Later in the week we have experienced some weird sea mists.  A mist cloud that can come in within 5 minutes and then you are literally walking in the cloud - a bit like December in the UK.  The other day there was a band of it across Altea, whilst in Albir we were experiencing great weather.  It was so bad in Altea that the buses had to stop running.  The other evening we came out of the restaurant and it was warm then only 50 metres away it was cold because of the sea mist - more strange weather.

Neighbours

Firstly I’d like to say that we have been very lucky with our immediate long-stay neighbours.  Hank and Jenny were very friendly, spoke very good English (which came in useful at times) and they had their dog Monty with them.  The other side we had Nol and Meerke who we also got along very well with.  You will probably have already read about our short Sunday when we invited Nol and Meerke to join us. 

In the week before Nol and Meerke left we had a few drinks with them and they took us into Benidorm for a meal.  There are some advantages to having a caravan in that you have a car so at least you are mobile.  It was nice to go out in a car to somewhere else for a change.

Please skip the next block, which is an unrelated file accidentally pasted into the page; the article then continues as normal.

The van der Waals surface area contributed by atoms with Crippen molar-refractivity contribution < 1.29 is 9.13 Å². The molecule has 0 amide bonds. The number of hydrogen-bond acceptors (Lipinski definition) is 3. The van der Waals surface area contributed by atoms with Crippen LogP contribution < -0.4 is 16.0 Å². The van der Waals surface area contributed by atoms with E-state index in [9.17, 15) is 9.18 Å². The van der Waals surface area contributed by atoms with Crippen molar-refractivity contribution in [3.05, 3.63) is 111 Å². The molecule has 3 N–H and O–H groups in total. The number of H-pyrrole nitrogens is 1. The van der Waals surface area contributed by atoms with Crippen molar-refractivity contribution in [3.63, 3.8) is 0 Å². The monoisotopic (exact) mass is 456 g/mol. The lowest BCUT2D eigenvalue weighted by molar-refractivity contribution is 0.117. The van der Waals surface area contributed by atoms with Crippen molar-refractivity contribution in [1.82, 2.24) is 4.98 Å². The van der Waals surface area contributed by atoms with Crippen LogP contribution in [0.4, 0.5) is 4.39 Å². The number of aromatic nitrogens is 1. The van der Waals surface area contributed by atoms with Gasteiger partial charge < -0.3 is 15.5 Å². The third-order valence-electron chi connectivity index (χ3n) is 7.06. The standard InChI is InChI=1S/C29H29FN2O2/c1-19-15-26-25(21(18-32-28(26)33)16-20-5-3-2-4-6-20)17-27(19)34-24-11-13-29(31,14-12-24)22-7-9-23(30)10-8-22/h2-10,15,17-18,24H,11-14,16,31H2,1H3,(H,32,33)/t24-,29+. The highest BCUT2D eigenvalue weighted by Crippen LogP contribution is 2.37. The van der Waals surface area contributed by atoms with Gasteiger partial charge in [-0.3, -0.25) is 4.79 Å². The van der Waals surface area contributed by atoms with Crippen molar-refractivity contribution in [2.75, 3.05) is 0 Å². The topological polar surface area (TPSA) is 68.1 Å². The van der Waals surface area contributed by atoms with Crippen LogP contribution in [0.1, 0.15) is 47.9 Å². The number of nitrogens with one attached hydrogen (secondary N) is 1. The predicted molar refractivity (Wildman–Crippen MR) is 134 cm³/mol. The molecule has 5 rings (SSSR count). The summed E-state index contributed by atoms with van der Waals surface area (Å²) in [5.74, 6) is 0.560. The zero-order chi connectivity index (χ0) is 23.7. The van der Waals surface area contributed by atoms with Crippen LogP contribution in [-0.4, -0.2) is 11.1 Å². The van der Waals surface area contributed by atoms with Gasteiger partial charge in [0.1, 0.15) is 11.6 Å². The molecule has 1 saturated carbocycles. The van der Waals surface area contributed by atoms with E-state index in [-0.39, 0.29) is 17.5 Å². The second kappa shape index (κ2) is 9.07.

We went to a hotel in Benidorm and we saw more of what it was like to be on a package holiday there.  The hotel had about 250 rooms and as I’ve said before overshadowed the side roads.  There was a nice big pool, but I would suspect that most of that would be in the shade for some of the day.

The food was a pretty good buffet service and the dining room could seat up to 700 people.
Afterwards we went to a bar not far away for coffee (and brandy of course).  Now I would liken this bar to a northern working men’s club.  Very little in the way of decoration to soak up the noise and bench seats all round.  It was just what it purported to be “The Cheap and Cheerful Bar”. As you may have gathered by now we are certainly not on the “Cultural” phase of our travelling!!!!!! It sounds like we are constantly in bars – but then when you are over 3 months in a place you can’t do sight-seeing all the time.  And one for Nick, who likes a bargain – the beer was only 1euro a pint – the cheapest we’ve seen anywhere.

We had lovely company however one evening in Benidorm was enough. We came back to the campsite and joined them for another drink – Nol however was being very good, just drinking a couple of beers  as he had to drive in a couple of days.  I’m sure we will keep in touch with Meerke and Nol and hope to see them here again next year.